October 25, 1997 16:13

FAB FEM

SLEATER-KINNEY live in London

FAB FEM
Sleater-Kinney

London Highbury Garage

It's not pop music, exactly, but what pop music would be like if it was any good. A great blast of nagging melodies wrapped in hardcore fury. Songs that last for not much more than two minutes and seem to be much shorter. A singer with a voice akin to fingernails scraping down a blackboard, only good. PUNK ROCK! - but punk rock without all the tragic look-mummy-I'm-a-webel, self-aggrandising posturing that the label usually entails. No fucking way! If much of the great music released in 1997 has tended toward the epic, the allusive, the frequently elusive, then Sleater-Kinney are the blazing exception that proves the rule. There is no messing about here: merely full-on, rapid-fire songs that embrace all that is radical, empowering and celebratory about this rock'n'roll malarkey. Yes, yes, yes and, indeed, yes.

In essence, Sleater-Kinney - from Olympia, Washington State, and with an exceptional third album, 'Dig Me Out', recently released on Matador - are the inverse Blues Explosion. There are three of them, all women: two (Carrie Brownstein and singer Corin Tucker) play guitars, scrupulously avoiding the remotest hint of fretwanky excess; the third (Janet Weiss) hits her drums with the kind of tribal belligerence Russell Simins would be proud of. What else? Well, they're feminists - and not afraid to use that term in these days of faux girl power and rampant 'ironic' sexism - which has lead to them being endlessly, easily nailed as riot grrrls. And, true enough, their roots lie in that unfortunately imploded, discredited scene. But as they prove at this, their first British gig, they're implicitly locked into a bigger, better tradition than that.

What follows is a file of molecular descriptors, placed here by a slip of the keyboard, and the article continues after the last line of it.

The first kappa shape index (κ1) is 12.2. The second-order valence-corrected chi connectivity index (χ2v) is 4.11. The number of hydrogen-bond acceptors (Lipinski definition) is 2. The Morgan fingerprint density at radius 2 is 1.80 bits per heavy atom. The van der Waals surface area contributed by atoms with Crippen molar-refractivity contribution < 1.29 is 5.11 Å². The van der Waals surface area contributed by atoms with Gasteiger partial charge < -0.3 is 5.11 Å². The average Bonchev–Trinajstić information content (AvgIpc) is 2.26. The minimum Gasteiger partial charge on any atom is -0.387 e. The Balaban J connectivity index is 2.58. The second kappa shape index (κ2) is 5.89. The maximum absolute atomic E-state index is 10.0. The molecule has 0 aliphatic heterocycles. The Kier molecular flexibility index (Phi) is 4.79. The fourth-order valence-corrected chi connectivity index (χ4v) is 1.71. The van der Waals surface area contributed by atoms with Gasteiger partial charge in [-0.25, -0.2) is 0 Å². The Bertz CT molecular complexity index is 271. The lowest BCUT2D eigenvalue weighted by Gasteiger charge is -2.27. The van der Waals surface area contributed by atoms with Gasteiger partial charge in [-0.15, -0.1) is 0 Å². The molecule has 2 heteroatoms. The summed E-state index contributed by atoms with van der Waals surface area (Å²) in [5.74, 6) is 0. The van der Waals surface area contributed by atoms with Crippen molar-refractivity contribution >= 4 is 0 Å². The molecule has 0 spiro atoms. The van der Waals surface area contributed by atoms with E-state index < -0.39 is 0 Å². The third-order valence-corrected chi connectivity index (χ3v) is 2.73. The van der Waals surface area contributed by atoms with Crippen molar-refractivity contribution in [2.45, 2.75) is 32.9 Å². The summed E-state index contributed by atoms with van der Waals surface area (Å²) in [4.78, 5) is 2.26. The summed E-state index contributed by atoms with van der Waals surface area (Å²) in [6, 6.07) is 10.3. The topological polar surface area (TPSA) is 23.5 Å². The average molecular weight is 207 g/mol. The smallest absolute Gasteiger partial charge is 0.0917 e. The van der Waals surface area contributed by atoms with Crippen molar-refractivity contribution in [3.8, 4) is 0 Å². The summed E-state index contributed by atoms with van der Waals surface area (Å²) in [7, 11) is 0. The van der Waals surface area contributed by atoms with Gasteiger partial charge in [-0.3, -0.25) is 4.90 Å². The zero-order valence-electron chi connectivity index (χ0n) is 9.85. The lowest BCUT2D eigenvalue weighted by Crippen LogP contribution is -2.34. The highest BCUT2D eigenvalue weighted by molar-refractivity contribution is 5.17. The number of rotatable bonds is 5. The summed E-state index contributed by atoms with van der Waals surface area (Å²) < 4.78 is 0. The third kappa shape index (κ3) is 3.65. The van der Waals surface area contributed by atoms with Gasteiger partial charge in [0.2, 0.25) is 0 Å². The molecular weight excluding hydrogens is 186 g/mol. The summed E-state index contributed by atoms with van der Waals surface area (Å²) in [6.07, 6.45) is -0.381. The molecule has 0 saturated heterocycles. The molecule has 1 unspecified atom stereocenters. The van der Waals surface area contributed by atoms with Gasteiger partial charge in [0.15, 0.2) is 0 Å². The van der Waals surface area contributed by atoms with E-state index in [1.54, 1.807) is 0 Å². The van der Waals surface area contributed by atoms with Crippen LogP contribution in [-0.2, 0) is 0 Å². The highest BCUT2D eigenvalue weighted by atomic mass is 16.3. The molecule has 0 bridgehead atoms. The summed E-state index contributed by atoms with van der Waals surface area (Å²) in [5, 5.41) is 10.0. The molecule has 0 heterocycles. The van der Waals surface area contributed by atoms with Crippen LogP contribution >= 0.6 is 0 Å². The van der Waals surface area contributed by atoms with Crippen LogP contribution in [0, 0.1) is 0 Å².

So therampant, splenetic likes of 'Dig Me Out' and 'I Wanna Be Your Joey Ramone' find their closest correlative in the genius early ramalams of PJ Harvey: no blues residue, for sure, but the way Harvey's original trio harnessed the taut abruptness of the Pixies to a harrowing, post-Patti Smith wail is brilliantly replicated here. 'One More Hour', meanwhile, has the kind of supercharged new wave angularity that Elastica capitalised on so successfully so many years ago. Oh, and 'Little Babies' disinters a forgotten girl group from the '60s, teaches them a couple of fierce guitar chords and a defiant lyric about avoiding the maternity trap, and rapidly ascends to cool rock heaven, more or less.

Not much happens onstage, but then not much needs to. Sleater-Kinney play - brilliantly, passionately - for 45 minutes, and the thought occurs that few bands in the wake of Nirvana have married hardcore power to dizzying infectiousness with quite such success. Only that tedious stereotyping of them as riot grrrl throwbacks and - maybe, just maybe - the relentless stupidity of a music industry that can assimilate an average band like Kenickie (watching tonight), but reject a far more talented one like Bis (supporting tonight, and a born-again revelation) can stop Sleater-Kinney. Honestly.

John Mulvey

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